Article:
Thanks for the answer Nikiss. Then, are you thinking in sold your board like OpenFFBoard project? Or sharing your design for the people that could solder the components by themselves? I think it's a good idea a Discord Channel. I think there is a lot of people interested in sim wheels based on stepper motors because are cheap and enough for people that are starting in iracing and enjoy with DIY projects like me

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Nikiss999 wrote 01/17/2021 at 10:40 point

It'll be either fully assembled driver or just a microcontroller - in this case you'll either solder everything on perfboard or I'll maybe make a Pcb which can be ordered from china pcb manufacturers with through-hole components if it can all fit.

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Nikiss999 wrote 12/16/2020 at 18:41 point

Another good point. Servo steppers from china have 1000ppr encoders (mine has positive and negative A and B wires, no Z or Index wire). Mine also does not require pullup resistor and works on 5 Volts. I bought DB 9 male connector and removed backplate of the motor. After that checked which encoder pin corresponds to which pin on plugged in db 9 male connector with multimeter continuity test (6 pins are used, 5V, Gnd, A+, B+, A-, B-). You can take A and B positive or negative pair and plug them into mmos without a problem. Motor only comes with short db 9 female cable so I bought 2 meter extension db9 cable and it all works without a problem. This is the main reason why this motor was bought - encoder was premounted.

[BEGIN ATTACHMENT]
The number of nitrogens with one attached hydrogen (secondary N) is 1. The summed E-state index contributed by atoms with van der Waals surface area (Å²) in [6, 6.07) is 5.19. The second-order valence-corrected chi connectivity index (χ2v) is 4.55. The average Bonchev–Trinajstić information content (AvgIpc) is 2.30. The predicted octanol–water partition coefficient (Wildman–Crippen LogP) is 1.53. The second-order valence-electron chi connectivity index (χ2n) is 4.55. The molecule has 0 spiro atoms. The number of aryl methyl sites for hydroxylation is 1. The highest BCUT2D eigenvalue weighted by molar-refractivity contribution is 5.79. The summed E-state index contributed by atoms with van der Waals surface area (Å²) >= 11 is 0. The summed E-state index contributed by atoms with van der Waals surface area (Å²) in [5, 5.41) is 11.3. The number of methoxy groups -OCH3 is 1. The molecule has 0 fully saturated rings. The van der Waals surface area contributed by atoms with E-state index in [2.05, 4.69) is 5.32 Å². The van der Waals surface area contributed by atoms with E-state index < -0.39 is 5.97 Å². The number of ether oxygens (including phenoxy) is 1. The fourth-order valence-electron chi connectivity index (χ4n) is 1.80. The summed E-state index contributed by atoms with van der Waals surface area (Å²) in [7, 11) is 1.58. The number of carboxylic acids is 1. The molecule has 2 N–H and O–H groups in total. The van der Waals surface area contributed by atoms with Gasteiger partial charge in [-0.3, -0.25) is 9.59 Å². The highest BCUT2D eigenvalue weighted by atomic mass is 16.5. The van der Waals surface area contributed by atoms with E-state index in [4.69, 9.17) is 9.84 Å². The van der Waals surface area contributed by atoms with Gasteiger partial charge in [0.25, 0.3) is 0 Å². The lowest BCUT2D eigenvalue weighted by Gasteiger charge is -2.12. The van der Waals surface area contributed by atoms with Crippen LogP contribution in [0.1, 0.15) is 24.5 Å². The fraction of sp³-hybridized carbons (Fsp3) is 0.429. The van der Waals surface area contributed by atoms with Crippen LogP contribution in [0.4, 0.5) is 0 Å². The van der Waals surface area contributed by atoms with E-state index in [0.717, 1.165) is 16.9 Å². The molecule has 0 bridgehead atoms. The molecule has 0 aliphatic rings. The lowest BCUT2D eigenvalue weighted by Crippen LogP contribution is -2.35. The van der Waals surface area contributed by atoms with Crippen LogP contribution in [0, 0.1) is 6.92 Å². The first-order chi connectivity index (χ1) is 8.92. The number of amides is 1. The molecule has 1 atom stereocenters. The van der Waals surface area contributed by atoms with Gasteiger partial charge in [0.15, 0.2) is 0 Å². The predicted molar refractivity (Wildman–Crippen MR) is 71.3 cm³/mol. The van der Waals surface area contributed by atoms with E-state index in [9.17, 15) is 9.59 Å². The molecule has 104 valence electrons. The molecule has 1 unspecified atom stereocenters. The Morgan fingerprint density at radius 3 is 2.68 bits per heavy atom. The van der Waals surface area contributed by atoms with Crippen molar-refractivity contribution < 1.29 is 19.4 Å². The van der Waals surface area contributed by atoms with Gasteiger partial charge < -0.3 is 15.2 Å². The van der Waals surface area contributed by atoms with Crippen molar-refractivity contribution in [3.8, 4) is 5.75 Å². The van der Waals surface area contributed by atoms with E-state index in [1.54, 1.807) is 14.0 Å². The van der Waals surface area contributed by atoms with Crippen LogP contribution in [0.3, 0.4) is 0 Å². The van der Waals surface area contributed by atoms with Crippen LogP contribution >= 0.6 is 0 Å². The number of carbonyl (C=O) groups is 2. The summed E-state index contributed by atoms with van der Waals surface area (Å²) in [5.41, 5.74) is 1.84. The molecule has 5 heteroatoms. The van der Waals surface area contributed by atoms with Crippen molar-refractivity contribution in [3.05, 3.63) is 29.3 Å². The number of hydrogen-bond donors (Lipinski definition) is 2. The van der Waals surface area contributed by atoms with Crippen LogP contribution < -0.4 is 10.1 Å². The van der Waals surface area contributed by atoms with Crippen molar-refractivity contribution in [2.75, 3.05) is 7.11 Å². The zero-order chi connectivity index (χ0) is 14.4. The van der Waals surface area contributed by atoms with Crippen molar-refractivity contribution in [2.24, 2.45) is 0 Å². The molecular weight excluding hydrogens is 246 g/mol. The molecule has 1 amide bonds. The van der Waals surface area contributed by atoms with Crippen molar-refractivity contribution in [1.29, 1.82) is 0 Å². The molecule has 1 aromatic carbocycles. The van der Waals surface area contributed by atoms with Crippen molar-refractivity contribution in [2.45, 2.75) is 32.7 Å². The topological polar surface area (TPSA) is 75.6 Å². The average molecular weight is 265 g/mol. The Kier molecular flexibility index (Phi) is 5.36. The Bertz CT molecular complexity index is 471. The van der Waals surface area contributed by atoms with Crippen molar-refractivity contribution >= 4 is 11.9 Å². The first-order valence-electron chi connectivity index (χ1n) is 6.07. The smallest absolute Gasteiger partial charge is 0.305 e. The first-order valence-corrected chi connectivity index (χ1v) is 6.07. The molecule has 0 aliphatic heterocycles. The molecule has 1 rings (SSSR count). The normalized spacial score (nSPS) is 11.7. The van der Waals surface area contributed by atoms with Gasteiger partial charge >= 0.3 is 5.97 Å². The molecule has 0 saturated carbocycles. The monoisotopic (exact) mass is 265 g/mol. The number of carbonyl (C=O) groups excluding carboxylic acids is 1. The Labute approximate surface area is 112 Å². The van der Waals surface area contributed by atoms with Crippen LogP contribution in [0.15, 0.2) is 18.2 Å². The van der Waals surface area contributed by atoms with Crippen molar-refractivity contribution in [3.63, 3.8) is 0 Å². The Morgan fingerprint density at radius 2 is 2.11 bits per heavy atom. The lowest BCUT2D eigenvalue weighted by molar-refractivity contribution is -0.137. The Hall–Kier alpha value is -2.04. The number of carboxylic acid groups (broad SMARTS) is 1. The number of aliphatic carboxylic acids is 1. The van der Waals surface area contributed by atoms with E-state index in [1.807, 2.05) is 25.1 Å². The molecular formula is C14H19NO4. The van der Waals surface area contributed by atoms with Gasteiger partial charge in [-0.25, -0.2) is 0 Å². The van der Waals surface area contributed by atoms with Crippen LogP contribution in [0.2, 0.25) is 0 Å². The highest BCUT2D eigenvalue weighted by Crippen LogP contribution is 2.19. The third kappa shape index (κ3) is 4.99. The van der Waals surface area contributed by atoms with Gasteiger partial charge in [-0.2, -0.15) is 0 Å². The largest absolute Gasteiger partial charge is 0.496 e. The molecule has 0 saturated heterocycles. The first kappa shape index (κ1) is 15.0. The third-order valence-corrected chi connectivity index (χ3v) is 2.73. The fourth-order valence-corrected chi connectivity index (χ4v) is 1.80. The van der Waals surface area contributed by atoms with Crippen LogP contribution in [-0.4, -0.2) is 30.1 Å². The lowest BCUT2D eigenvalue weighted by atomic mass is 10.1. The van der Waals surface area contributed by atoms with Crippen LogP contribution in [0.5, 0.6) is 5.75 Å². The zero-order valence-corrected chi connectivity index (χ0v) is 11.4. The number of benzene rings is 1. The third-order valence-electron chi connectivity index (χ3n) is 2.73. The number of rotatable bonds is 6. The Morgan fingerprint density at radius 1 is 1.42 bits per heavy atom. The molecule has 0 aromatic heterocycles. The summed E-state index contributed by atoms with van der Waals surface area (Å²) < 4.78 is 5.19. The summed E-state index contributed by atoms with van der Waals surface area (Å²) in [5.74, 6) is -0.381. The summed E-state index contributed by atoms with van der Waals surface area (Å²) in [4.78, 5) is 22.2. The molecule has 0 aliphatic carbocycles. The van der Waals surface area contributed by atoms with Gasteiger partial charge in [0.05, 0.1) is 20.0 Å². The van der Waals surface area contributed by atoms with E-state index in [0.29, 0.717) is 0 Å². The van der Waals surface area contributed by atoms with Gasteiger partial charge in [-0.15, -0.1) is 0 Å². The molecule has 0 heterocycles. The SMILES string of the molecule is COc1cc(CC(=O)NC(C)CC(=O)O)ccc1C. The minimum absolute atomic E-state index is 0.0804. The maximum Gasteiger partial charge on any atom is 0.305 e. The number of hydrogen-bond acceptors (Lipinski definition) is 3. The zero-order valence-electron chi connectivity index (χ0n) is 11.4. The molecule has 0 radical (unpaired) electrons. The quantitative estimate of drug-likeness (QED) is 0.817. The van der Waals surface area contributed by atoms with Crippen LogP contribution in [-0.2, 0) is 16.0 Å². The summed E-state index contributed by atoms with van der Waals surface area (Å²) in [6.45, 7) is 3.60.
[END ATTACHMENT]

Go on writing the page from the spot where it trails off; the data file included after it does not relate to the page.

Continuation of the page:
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Arian wrote 12/14/2020 at 07:48 point

Looks very promising! Though it might need a kill switch for safety reasons. Planning on sharing the plans when you're confident it would work?